DIY Haircut, clippers, shaving head
Photo by Will Dabbs

DIY Haircut: Desperate Times, Desperate Measures in the Apocalypse

The “zombie apocalypse” came upon us unexpectedly. The end of the world is frequently like that. We felt the COVID-19 crisis brewing, but we were preoccupied with important stuff. How’s the survival stash? Check the food stocks, fuel, and obligatory toilet paper. There wasn’t time for much else. Our emergency stash of toilet paper is nearly 20 years old. It still works just fine in case you’re wondering. If anything that stuff gets even better with age.

Then it all stopped. The president and the governor made their proclamations, and everybody stayed home. I still went to work at the clinic every day and grew more and more acquainted with the Information Age version of the Black Death, but everything else pretty much ground to a halt; that, unfortunately, included Mrs. Mae, my long-suffering barber.

I had needed to scoot in for a couple weeks now. My perceived age is dependent upon my haircut. I haven’t been mistaken for a young man in some decades now, but I can get Mrs. Mae to shave the sides and back of my head and take 20 years off of my personal odometer. Conversely, let that interval grow too generous and the young lady at the restaurant, back when that was a thing, would offer me the senior citizen’s discount with nary a spoken word. I glanced in the mirror and what stared back was just some sad shaggy old man. It was time for a DIY haircut.

The DIY Haircut

Cutting your own hair is an undeniably ballsy undertaking. Before you get started you need to come to grips with some things. If the finished product sucks, you have to embrace said suck and just shave your head. What’s the real difference between a bad haircut and a good haircut? About three weeks. This too shall pass.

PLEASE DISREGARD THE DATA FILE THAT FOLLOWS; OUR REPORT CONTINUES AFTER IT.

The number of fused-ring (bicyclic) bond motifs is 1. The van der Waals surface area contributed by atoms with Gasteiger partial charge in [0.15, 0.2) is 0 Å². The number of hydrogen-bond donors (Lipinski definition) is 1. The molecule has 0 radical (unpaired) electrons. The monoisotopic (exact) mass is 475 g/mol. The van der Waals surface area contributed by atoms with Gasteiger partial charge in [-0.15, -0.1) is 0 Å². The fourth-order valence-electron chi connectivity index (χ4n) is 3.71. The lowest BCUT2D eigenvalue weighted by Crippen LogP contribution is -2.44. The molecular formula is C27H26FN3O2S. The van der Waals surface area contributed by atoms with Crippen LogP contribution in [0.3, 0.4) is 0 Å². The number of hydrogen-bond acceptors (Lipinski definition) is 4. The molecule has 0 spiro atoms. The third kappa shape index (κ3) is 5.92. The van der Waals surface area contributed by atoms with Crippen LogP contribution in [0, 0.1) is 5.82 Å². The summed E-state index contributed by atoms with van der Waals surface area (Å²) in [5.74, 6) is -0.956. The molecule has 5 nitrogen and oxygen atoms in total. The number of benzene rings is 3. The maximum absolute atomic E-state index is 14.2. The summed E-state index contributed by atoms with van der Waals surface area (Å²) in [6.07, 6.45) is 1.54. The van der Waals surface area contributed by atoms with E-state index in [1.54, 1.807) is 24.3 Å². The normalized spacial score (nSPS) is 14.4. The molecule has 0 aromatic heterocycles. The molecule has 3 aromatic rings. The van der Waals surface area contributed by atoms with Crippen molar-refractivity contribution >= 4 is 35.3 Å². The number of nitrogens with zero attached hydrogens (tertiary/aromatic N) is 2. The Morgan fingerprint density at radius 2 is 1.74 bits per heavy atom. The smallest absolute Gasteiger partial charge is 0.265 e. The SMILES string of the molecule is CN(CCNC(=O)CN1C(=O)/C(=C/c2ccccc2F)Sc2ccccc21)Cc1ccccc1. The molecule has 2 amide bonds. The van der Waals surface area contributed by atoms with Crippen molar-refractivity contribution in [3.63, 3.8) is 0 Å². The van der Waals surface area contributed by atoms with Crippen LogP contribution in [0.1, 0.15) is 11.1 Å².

Hair itself is little more than the physical manifestation of vanity anyway. Excepting a single two-year interlude right after I left the Army wherein I grew a killer ponytail, I have maintained an Airborne high and tight ever since I was 18. Now, at age 54, hair is little more than an encumbrance.

I’m a doctor. Men experiencing male-pattern baldness come to see me on occasion asking me for hair. I wish I could give them mine. Today I would put that timeless platitude to the test.

Mission-Essential Equipment

For you DIY haircut, you need a set of clippers. Amazon is your buddy. They’re dirt cheap and come with sundry attachments all in an attractive plastic box. My wife used to cut my hair every 10 days back when I was a soldier. I did so look forward to that. Nowadays for reasons I still do not fully comprehend she adamantly refuses to heft the clippers yet again, even if the alternative is sharing her personal space with an old homeless-looking guy. Admittedly, our time in the service was likely not as positive for her as it was for me. Perhaps crafting my coif brings back sordid memories.

You’ll need a brush or a comb to help keep things organized and a decent mirror. I used an old survival mirror from my days as an Army aviator. I used to shave by that thing in the field back in the day. Yep, apparently I stole it. I don’t recall the details.

DIY Haircut, clippers, side
Photo by Will Dabbs

I needed a buddy to help hold the mirror and opted for the Big Rubber Man. The Big Rubber Man is what we call our lifelike 3D target by Rubber Dummies. I left that thing in the house one time and my wife bumped into it in the dark. It scared her witless. Now the Big Rubber Man lives on the back porch. He’s never once complained.

Geriatric Homeless Guy to Hot Euro Terrorist in 10 Minutes Flat